14 April 2023.
Walking out to for the sea cliff across the peaceful moor with a gentle, warm breeze behind me, unless i knew otherwise I wouldn't guess that in just a few more paces I was about to be hit very suddenly by four things: cool, damp sea air; the stench of guano; otherworldly screeching, chattering and caterwauling; and last but by no means least, the sight of thousands of seabirds, in the air, on the cliffs and on the sea. It's true, without an onshore wind, I really don’t experience any of those sensations until I’m just a few tens of metres from the cliff top and when I do I find it awe-inspiring every time!
As far as seeing birds was concerned, today was a step up from my previous visit, because the auks were now back in number, Razorbills in particular. Many were ashore, with more still on the sea, most of these in pairs and being rather lovey-dovey, with lots of billing and mutual preening going on.
I saw a dozen or so Guillemots ashore too, on ledges already completely white with fresh guano, with a few more on the sea, but I’ve yet to see masses of this bird - they'll return soon! To think they’ll be laying eggs on that bare, or should I say guano-covered, rock! Guillemot eggs are distinctly pear-shaped, perhaps to cause it to roll in a tight circle should it be dislodged, or PERHAPS because much of the incubating is done half-standing (those ledges can be VERY narrow and VERY crowded!) and so the single egg being significantly larger at one end means more contact with the brood patch. Of course, an egg rolling on a narrow ledge might not have a small enough turning circle... Another striking difference today was the number of Puffins - just forty or so, but a significant increase over last week. I can't wait to see them venture ashore, when they'll be reclaiming burrows (fights!) , followed by frantic 'spring-cleaning'!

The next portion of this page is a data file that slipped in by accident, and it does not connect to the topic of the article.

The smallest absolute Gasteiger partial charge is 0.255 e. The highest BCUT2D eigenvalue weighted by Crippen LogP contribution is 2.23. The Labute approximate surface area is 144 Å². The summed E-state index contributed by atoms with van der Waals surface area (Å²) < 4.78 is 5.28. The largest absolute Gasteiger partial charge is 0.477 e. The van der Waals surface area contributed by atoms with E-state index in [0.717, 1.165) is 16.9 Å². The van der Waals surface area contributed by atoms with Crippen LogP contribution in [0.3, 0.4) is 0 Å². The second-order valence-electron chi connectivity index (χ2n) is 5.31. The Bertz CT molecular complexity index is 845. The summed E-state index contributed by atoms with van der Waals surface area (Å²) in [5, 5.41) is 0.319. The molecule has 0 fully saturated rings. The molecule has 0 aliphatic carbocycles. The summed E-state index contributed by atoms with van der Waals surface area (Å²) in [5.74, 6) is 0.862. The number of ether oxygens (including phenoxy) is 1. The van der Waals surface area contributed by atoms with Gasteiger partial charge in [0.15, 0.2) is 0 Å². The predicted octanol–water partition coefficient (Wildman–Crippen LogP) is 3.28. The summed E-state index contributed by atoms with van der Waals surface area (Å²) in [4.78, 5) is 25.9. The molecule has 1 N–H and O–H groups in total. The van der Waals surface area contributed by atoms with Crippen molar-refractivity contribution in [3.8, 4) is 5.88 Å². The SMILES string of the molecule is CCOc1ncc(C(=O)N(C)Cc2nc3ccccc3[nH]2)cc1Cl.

Kittiwakes and Fulmars were everywhere, as previously, but another stark change was the increase in the number of Shags on the cliffs. A few had well-built nests and looked like they were incubating, but most were on bare rock with a few pieces of seaweed having been offered as a gift to the female in a rather token-like fashion, with the females seemingly disinterested, perhaps not so keen on the task that lies ahead. The winter storms wash away all traces of the previous year’s nests, that is to say those weedy constructions of the Kittiwakes and Shags… the auks might gather a few tiny fragments of rock together, but generally the single egg is laid on the rock.
Plant-wise, the brilliant glossy-green foliage of Scurvy-grass on the cliff slopes is now dotted with white. Not only specks of guano, but with flowers! The sickly-sweet scent of the flowers, and the heady, fishy stench of the guano, makes for a rather weird combination. Last week there was a small flock of Twite foraging on those slopes, in search of seed, but I didn’t see them today and I certainly couldn’t have heard them over the cacophony ringing through my head.
What will next week bring? Visit this page again to find out! Better still, why not join me on an adventure there? I’m next leading a guided walk on Tuesday 25 April, at 1300, but if you’d like me to take you there on a different date, please contact me!